"When I was 13 or so, I watched a movie in which a young writer (played by Frank Sinatra?) and his girlfriend go to an Italian restaurant to celebrate the acceptance of his first short story. The restaurant’s owner is celebrating too, as are all the people sitting at the other tables, which are covered with checkerboard tablecloths and lit by candles dripping wax. Everyone wishes the writer well, no one more so than I, who tried to foresee such a moment when I, too, would become a writer. The acceptance of the story. The cheers. The girl and the life of my dreams.
— Roger Rosenblatt, The New York Times
"The movie ['Finding Forrester'] contains at least two insights into writing that are right on target. The first is William's advice to Jamal that he give up waiting for inspiration and just start writing. My own way of phrasing this rule is: The Muse visits during composition, not before. The other accurate insight is a subtle one. An early shot pans across the books next to Jamal's bed, and we see that his reading tastes are wide, good and various. All of the books are battered, except one, the paperback of James Joyce's Finnegans Wake, which looks brand new and has no creases on its spine. That's the book everyone buys but nobody reads."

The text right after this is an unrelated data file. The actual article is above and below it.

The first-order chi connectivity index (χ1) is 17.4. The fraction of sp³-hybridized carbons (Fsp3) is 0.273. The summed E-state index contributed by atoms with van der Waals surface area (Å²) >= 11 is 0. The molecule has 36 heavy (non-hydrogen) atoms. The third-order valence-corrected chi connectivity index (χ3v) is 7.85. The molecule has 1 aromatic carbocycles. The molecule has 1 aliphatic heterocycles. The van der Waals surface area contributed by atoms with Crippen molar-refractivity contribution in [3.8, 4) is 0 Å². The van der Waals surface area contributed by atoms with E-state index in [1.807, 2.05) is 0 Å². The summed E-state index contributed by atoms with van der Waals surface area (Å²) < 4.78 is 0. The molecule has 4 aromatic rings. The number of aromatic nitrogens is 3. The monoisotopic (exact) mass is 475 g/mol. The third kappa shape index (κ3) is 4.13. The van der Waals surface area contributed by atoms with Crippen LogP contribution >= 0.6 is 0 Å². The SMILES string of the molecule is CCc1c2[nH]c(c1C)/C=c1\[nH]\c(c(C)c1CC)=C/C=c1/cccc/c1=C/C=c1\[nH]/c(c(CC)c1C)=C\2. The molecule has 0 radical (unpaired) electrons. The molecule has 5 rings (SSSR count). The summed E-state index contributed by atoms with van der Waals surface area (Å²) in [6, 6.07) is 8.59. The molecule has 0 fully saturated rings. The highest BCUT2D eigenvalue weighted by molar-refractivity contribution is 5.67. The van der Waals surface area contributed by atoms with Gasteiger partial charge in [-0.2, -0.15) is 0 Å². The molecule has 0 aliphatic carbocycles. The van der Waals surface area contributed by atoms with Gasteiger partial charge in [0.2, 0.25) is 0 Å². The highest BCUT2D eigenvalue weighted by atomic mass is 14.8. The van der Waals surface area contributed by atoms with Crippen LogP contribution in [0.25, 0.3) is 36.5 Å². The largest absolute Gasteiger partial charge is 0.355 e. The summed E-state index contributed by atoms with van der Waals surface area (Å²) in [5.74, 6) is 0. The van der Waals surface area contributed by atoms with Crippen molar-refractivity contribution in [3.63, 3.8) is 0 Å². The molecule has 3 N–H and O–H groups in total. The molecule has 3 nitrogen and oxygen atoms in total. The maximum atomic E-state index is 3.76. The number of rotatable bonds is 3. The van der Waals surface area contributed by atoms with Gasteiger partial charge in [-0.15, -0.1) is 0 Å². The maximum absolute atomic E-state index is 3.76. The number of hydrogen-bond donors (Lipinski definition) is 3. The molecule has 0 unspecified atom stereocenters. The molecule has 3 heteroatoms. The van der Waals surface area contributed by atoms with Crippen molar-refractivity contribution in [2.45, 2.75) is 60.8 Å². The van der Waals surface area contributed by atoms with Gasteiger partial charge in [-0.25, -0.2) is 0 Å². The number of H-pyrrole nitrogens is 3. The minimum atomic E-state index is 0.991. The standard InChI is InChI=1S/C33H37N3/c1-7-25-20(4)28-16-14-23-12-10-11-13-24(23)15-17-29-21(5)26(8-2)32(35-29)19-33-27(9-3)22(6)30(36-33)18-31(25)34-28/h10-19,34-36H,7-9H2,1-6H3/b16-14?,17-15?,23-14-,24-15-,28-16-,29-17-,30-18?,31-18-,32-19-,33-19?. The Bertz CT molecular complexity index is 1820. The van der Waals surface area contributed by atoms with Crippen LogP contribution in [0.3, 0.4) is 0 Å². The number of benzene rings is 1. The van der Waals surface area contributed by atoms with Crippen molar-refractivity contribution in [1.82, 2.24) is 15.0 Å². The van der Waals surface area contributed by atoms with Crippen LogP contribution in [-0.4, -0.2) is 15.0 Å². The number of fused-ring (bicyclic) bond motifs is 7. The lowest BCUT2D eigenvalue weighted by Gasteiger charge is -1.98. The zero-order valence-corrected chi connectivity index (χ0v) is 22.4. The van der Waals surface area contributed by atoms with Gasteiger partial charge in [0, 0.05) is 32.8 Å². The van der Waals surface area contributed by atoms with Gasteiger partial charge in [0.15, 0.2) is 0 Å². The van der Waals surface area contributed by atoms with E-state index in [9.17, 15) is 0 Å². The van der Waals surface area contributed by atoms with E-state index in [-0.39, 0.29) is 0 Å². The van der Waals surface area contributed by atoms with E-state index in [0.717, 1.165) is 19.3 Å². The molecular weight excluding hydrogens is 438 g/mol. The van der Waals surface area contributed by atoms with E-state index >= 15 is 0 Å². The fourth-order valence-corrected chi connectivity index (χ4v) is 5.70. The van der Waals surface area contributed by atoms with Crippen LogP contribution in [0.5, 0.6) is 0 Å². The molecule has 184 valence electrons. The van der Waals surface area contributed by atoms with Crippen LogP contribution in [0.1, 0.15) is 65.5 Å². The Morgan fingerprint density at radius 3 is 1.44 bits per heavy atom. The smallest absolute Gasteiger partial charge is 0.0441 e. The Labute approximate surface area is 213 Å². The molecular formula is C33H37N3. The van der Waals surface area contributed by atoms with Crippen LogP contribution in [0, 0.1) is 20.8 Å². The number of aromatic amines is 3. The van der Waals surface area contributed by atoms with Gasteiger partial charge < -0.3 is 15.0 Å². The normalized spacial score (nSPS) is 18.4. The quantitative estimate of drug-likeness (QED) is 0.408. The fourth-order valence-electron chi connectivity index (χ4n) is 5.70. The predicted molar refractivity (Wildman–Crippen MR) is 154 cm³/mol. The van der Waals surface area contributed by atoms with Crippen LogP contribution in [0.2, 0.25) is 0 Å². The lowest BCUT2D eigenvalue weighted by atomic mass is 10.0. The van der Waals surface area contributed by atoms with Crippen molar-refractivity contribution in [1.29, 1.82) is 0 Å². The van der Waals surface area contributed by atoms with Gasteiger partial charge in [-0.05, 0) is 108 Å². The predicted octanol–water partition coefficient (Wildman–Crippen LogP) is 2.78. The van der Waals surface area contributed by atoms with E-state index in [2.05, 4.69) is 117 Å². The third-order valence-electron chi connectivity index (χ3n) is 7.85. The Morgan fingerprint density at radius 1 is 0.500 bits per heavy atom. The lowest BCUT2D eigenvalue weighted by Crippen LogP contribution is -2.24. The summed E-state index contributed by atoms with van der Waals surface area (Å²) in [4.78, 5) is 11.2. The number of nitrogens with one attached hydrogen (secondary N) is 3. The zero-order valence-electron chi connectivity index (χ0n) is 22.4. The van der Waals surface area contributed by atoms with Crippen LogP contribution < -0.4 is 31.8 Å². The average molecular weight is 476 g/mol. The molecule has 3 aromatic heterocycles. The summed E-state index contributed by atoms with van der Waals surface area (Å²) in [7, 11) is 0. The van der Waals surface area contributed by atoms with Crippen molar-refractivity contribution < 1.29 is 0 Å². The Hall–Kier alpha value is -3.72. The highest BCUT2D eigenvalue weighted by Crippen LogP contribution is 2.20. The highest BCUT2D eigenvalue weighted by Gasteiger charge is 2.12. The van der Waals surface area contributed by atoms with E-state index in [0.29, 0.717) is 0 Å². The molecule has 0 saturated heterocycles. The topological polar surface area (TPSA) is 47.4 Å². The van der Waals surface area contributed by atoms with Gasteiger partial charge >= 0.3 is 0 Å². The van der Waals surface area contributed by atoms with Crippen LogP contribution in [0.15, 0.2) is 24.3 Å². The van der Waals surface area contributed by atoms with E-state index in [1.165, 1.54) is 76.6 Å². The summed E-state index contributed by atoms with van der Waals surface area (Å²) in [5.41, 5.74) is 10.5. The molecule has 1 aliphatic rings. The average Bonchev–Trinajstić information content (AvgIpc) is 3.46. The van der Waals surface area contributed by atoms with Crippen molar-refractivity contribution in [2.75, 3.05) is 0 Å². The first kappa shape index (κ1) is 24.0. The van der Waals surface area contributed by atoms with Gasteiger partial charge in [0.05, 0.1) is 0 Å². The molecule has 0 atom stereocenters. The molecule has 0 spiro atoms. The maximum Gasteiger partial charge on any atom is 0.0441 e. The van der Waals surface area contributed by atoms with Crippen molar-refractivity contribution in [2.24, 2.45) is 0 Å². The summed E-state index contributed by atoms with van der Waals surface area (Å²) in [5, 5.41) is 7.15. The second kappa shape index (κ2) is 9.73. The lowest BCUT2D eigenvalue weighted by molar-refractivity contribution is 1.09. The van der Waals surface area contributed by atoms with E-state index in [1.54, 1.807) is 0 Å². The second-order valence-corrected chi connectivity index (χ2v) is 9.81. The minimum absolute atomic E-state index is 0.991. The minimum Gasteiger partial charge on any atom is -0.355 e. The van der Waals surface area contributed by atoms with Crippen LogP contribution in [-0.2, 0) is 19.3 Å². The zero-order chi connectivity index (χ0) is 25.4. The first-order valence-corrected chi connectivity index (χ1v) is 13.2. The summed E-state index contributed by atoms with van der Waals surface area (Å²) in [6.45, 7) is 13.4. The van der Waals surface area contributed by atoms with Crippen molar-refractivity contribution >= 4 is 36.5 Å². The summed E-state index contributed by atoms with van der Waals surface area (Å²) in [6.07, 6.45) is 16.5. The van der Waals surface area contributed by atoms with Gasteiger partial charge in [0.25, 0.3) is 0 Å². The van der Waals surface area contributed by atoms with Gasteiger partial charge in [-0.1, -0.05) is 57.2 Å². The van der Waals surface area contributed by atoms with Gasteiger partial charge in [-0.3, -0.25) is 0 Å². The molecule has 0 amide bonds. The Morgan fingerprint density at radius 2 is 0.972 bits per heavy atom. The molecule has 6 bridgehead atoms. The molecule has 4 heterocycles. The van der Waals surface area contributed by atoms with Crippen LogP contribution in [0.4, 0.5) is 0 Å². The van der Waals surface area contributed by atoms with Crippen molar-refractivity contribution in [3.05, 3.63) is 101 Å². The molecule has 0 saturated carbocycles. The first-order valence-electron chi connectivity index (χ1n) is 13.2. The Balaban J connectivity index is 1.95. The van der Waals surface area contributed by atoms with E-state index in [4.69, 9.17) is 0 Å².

— Roger Ebert, Chicago Sun-Times
What I find irritating about movie (and television) depictions of writers-at-work is the mandatory scene of the anguished protagonist pulling a besmirched-with-words sheet of paper from his/her typewriter, vehemently crushing it into ball and tossing it into an overflowing — with similar tainted and disfigured pages — wastepaper basket.
No matter what our omnipresent "inner critic" says about it, who in their right mind would discard a first draft?
And who, in this post-"Murder She Wrote" age, still uses a typewriter?